One could also object that this is a case of “buyer beware.” If advertisers get fleeced, it’s their own fault.

I don’t agree. Each time an agency behaves recklessly and under-delivers on promises we are all tainted. Mature service industries don’t behave this way. When you hire a law firm you can pretty-well be assured that they are licensed to practice, that they are competent, and that they are working for you. Same with an accounting firm. We have enough experience under our belts at this point that ‘ignorance’ of how the channel works can no longer be a valid excuse.

Are there other rights that should be added? Are there problems with some of the ones I’ve listed? Will you and your firm support this initiative?

Opinions expressed in the article are those of the guest author and not necessarily Search Engine Land.

Related Topics: Channel: SEM | Paid Search Column


About The Author: is Co-Founder and Chief Marketing Scientist of RKG, a technology and service leader in paid search, SEO, performance display, social media, and the science of online marketing. He also writes for the RKG Blog. Follow him on Twitter at @georgemichie1.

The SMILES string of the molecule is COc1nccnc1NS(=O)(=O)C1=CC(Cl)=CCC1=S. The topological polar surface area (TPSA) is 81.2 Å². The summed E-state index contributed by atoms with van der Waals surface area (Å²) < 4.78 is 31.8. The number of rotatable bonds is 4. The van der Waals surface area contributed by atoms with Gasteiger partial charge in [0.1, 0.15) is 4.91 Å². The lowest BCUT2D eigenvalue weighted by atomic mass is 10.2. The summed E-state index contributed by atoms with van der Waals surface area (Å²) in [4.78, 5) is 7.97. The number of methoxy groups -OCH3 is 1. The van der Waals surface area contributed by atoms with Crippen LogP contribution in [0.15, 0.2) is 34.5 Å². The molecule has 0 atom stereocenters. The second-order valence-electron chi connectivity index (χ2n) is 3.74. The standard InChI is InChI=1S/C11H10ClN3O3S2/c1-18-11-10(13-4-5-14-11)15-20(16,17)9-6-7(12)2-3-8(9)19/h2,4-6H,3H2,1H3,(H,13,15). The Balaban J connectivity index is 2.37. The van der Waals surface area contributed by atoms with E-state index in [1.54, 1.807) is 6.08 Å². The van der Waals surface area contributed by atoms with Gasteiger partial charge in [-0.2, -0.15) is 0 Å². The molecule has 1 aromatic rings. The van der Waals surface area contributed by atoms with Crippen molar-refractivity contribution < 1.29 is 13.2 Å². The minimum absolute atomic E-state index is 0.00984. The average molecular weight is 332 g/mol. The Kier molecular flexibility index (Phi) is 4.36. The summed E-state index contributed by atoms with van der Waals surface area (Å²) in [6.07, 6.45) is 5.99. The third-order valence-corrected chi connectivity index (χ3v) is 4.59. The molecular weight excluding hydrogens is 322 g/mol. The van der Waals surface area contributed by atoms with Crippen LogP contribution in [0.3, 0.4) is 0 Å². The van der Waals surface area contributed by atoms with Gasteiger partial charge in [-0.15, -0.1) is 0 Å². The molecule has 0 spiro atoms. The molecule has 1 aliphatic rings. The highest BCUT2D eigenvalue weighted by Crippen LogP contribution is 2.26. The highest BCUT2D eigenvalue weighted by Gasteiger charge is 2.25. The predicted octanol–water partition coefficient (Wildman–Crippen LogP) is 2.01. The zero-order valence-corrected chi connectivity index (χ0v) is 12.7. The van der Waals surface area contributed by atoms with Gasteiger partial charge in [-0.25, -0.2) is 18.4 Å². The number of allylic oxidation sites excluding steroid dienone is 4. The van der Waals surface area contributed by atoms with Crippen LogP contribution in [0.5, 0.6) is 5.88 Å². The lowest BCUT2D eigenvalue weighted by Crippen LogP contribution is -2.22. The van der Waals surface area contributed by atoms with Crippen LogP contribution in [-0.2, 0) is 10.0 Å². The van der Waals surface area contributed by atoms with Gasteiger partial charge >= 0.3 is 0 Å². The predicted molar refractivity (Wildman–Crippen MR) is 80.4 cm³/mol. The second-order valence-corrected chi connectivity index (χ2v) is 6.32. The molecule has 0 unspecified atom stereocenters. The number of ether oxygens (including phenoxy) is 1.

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  • http://www.searchwarrant.ca bogrady

    Great column – I couldn’t agree more. The amount of snake oil sloshing around in this market makes it harder for all of us to deliver good service to justifiably jaded and cynical customers. Is your column inspired by Harvard’s Ben Edelman and his proposed advertiser’s bill of rights? It was covered here in SearchEngineLand by Matt McGee, Sept 21, 2009: http://searchengineland.com/harvards-edelman-proposes-a-bill-of-rights-for-online-advertisers-26212
    All the best,

  • http://www.rimmkaufman.com George Michie

    Brian, I don’t remember seeing that piece and if I did see it I certainly would have given credit to prof Edelman for the phrasing though neither of us could claim any terrific novelty in the notion.

    I do have a sense that each discipline within online marketing should have its own list with appropriate specifics. Certainly the SEO community could develop a list centered around understanding methodology and practices employed; the display folks could include notions of testing to measure incremental lists, etc.

    Glad to have you on board, though I suspect you’ve been on board all along. As with many of these rants, it may resonate most with the folks who need to hear it the least!

  • Andrew Goodman